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Posts on Legal Tech, Litigation, & E-Discovery

How To Use Excel For Legal Calendaring & Case Valuation

May 31, 2016
Posted by Jeff Kerr

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Excel is a virtual Swiss Army Knife for litigators. There really aren't any limits on what you can do with it, and I'm sure that I've only scratched the surface in my own practices. Excel is also a lot easier to use than many people think it is. Indeed, the foundation of all my later adventures with Excel was a 15-minute online tutorial that I had to take as a prerequisite for a temp job that I had (for 2 days!) in my early 20s.

If you need a refresher, I've rounded up a few video tutorials that you might find helpful: absolute and relative cell references, data formatting, and basic formulas and functions. (There are many good free Excel tutorials on YouTube!)

 In this post, we'll show how Excel can help with two common tasks in litigation: (1) calendaring and calculating deadlines and (2) determining case valuation.

Excel as Deadline Calculator & Calendar

Excel is incredibly powerful when you're dealing with dates, particularly when you need to count them accurately. Obviously, this comes up all the time in litigation, and the rules for calculating dates can be rather complex.

For example, in federal court, the answer to a complaint is due 21 days after the complaint is served. The parties may elect to extend this deadline, but the court must enter an order for the extension to be permitted.

Many of us pull out a calendar and literally count 21 days after the service date to find out when the answer is due. But what if you mis-count, or start on the wrong day? What if you need to count 60 days (as in the case where one party waives service of process)? Do you trust yourself to count 60 days accurately when an error could mean the answer gets struck?

Excel gives us a much better way of computing these deadlines.

  • put the word "Date" in cell A1 (this will serve as a header);
  • put the name of the case in cell B (another header);
  • enter a date that's about 10 days before the first procedural event in the case in cell A2;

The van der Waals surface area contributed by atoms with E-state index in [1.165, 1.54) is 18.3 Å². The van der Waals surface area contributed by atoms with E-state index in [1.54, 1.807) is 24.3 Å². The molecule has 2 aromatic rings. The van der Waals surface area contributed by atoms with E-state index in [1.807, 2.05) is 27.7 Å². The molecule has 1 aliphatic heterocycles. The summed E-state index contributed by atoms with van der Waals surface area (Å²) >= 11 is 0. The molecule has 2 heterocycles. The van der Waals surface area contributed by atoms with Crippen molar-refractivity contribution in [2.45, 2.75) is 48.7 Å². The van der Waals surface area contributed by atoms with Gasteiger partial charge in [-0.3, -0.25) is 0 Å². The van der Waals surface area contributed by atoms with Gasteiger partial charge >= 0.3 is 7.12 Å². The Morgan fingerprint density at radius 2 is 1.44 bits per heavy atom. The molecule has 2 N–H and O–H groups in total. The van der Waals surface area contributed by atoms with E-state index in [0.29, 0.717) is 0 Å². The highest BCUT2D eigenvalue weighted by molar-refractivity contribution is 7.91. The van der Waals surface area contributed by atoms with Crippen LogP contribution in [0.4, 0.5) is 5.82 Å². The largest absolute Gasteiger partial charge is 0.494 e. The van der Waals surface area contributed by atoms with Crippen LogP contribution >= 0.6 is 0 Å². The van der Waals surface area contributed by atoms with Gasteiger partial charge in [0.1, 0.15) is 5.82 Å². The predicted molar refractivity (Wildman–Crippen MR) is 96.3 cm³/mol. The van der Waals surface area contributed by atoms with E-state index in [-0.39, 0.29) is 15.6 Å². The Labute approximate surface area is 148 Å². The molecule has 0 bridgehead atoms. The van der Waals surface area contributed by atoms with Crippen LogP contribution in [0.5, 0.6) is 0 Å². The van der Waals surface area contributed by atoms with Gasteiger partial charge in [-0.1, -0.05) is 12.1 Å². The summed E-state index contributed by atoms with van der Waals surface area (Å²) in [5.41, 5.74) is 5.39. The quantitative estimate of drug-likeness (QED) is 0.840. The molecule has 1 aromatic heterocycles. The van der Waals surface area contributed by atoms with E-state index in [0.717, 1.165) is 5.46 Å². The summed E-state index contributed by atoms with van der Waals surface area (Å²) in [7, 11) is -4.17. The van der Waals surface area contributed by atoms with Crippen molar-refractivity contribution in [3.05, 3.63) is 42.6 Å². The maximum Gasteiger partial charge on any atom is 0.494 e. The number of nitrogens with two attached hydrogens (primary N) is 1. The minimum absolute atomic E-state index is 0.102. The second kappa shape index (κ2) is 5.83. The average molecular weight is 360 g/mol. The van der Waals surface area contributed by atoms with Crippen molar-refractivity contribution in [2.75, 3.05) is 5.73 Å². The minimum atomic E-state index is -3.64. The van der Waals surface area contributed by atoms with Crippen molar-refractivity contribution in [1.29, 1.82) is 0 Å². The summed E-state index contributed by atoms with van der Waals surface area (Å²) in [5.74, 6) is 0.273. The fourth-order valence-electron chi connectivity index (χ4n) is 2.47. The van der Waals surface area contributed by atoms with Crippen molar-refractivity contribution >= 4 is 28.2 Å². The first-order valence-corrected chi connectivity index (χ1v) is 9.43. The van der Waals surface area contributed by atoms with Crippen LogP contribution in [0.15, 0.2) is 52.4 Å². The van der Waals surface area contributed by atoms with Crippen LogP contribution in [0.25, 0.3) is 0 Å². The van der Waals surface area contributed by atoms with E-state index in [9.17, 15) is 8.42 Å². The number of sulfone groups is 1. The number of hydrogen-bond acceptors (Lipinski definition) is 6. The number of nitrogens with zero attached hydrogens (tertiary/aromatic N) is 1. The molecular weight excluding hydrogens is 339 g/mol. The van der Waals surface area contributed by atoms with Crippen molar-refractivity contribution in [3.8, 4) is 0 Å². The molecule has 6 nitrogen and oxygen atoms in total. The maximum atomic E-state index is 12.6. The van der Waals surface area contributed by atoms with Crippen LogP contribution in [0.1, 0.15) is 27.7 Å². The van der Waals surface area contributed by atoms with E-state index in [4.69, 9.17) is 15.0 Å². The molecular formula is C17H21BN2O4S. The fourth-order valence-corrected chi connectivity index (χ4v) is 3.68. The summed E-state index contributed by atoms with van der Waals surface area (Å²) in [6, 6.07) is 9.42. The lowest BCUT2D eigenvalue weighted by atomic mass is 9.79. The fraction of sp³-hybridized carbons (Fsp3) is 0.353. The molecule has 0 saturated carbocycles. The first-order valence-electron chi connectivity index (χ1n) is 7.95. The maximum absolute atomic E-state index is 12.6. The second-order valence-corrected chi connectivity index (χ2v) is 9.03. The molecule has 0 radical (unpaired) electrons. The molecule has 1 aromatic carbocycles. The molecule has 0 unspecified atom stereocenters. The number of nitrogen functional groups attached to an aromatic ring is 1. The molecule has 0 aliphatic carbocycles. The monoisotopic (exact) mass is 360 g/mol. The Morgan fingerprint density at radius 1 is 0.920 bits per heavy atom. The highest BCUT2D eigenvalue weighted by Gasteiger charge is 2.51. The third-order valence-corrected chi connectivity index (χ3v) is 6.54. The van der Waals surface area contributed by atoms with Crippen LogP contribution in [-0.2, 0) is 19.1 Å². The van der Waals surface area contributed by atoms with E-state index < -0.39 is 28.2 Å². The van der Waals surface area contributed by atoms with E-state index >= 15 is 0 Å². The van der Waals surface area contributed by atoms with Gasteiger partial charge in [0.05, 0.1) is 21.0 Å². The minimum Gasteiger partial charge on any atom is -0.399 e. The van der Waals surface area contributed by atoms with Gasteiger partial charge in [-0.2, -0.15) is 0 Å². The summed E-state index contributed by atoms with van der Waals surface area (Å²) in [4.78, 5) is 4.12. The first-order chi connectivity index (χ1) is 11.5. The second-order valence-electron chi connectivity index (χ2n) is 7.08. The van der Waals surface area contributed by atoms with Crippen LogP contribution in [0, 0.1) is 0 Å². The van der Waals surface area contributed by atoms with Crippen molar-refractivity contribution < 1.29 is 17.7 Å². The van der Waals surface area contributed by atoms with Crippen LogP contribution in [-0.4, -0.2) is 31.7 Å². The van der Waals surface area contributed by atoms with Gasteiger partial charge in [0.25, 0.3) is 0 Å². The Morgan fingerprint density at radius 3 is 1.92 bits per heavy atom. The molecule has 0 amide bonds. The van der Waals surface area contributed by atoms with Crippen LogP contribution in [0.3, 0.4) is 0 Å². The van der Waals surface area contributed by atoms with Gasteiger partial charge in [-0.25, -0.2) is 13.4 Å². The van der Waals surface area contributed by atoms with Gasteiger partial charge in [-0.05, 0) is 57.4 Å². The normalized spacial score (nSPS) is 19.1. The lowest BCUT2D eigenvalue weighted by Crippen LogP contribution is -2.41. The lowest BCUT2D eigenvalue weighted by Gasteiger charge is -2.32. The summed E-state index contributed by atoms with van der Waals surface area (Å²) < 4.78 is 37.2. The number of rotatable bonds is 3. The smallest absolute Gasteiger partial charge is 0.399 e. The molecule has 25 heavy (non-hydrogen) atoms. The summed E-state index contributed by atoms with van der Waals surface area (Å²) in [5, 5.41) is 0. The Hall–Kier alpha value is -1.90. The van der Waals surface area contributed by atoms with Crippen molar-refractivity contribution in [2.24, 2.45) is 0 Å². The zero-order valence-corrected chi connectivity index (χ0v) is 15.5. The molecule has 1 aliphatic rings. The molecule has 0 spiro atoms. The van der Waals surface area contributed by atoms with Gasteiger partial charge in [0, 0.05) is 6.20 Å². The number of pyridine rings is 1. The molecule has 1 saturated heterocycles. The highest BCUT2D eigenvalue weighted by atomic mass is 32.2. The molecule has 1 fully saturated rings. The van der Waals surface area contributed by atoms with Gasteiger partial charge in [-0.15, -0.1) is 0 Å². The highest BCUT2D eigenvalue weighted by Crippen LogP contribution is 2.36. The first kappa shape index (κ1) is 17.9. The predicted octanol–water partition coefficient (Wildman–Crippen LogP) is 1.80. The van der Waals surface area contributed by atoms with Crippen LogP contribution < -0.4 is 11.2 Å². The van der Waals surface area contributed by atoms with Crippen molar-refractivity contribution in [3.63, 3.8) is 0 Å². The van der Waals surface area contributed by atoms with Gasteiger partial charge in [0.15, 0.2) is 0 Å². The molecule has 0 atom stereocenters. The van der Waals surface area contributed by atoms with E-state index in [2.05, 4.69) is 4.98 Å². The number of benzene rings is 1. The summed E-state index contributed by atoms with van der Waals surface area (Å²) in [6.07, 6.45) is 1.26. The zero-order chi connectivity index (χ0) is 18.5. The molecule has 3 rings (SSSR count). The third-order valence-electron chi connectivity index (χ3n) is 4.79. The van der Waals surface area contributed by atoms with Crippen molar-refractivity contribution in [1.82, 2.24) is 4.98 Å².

• format column A to show dates in the form "Sunday, May 22, 2016";
  • Hover over the bottom-right corner of A2 so that the cursor changes to a "+" sign, and then pattern drag downwards until you've added a year or two of consecutive days;
  • Release the mouse button to fill the dates;
  • Find the date that triggers your deadline;
  • Enter the name of the triggering event in column B next to the date;
  • Enter a 1 immediately below the name of the event;
  • Pattern drag downwards to create consecutive numbers from 1 on to the number of days allowed;
  • Roll over from any weekends or holidays to find the due date.

The following video shows exactly how you'd do this. (I'm working on a Mac, so some of the shortcuts and menus might be located in different places than you'd see in Windows.)

 

 

Of course, there are drawbacks to making your calendar in Excel - it's not really viewable when you're on the go, you easily can't share with other team members, and you might not like working with Excel. But we have good news: we've built a much prettier and easier to use Legal Calendar here at CaseFleet. We also recently release deadline calculator that's available to even non-subscribers. 

Determining Case Valuations with Excel

Excel also shines for tabulating damages for different kinds of legal claims. For example, Excel is perfect in a multi-plaintiff case or a class cases where there are numerous line items that go into the final calculations, or where the amount of damages is likely to change based on factors such as the accrual of attorney's fees, the passage of time, or interest rates. 

Further, by adding a probability column to each row in a damages calculation, you can build a powerful calculator for the effective value of a case. I would build a spreadsheet like this in every case, whether I was representing the plaintiff or the defendant. For the plaintiff, the expected value - taking into account odds of success and monetary damages - shows the potential upside of a case. For the defendant, this data reveals potential liability exposure. With factoring in realistic probabilities, a damages calculation can be misleading. With probabilities included, you can provide much more insight and guidance to your client during settlement negotiations.

Other Uses of Excel

The only limit with using Excel in litigation is your imagination. I've used it to create demonstrative exhibits for use in depositions, to make data "speak" with the help of conditional formatting and charts, and much more.

How are you using Excel in litigation? Please share your ideas and suggestions in the comments!